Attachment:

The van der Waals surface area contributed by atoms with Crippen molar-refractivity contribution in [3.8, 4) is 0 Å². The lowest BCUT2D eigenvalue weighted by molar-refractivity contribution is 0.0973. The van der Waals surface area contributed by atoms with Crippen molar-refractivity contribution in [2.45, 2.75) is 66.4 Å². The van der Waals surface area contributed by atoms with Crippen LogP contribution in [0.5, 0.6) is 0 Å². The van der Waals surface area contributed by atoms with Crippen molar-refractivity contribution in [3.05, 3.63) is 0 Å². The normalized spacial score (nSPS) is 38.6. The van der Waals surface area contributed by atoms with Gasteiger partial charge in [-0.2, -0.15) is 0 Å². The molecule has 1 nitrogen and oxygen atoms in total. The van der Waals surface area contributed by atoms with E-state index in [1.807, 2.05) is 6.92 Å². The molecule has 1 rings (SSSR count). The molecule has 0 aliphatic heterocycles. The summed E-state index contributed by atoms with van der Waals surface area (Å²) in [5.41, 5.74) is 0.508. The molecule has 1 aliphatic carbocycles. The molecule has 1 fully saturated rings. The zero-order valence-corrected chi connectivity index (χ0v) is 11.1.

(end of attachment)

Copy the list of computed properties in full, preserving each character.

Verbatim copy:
The van der Waals surface area contributed by atoms with Crippen molar-refractivity contribution in [3.8, 4) is 0 Å². The lowest BCUT2D eigenvalue weighted by molar-refractivity contribution is 0.0973. The van der Waals surface area contributed by atoms with Crippen molar-refractivity contribution in [2.45, 2.75) is 66.4 Å². The van der Waals surface area contributed by atoms with Crippen LogP contribution in [0.5, 0.6) is 0 Å². The van der Waals surface area contributed by atoms with Crippen molar-refractivity contribution in [3.05, 3.63) is 0 Å². The normalized spacial score (nSPS) is 38.6. The van der Waals surface area contributed by atoms with Gasteiger partial charge in [-0.2, -0.15) is 0 Å². The molecule has 1 nitrogen and oxygen atoms in total. The van der Waals surface area contributed by atoms with E-state index in [1.807, 2.05) is 6.92 Å². The molecule has 1 rings (SSSR count). The molecule has 0 aliphatic heterocycles. The summed E-state index contributed by atoms with van der Waals surface area (Å²) in [5.41, 5.74) is 0.508. The molecule has 1 aliphatic carbocycles. The molecule has 1 fully saturated rings. The zero-order valence-corrected chi connectivity index (χ0v) is 11.1.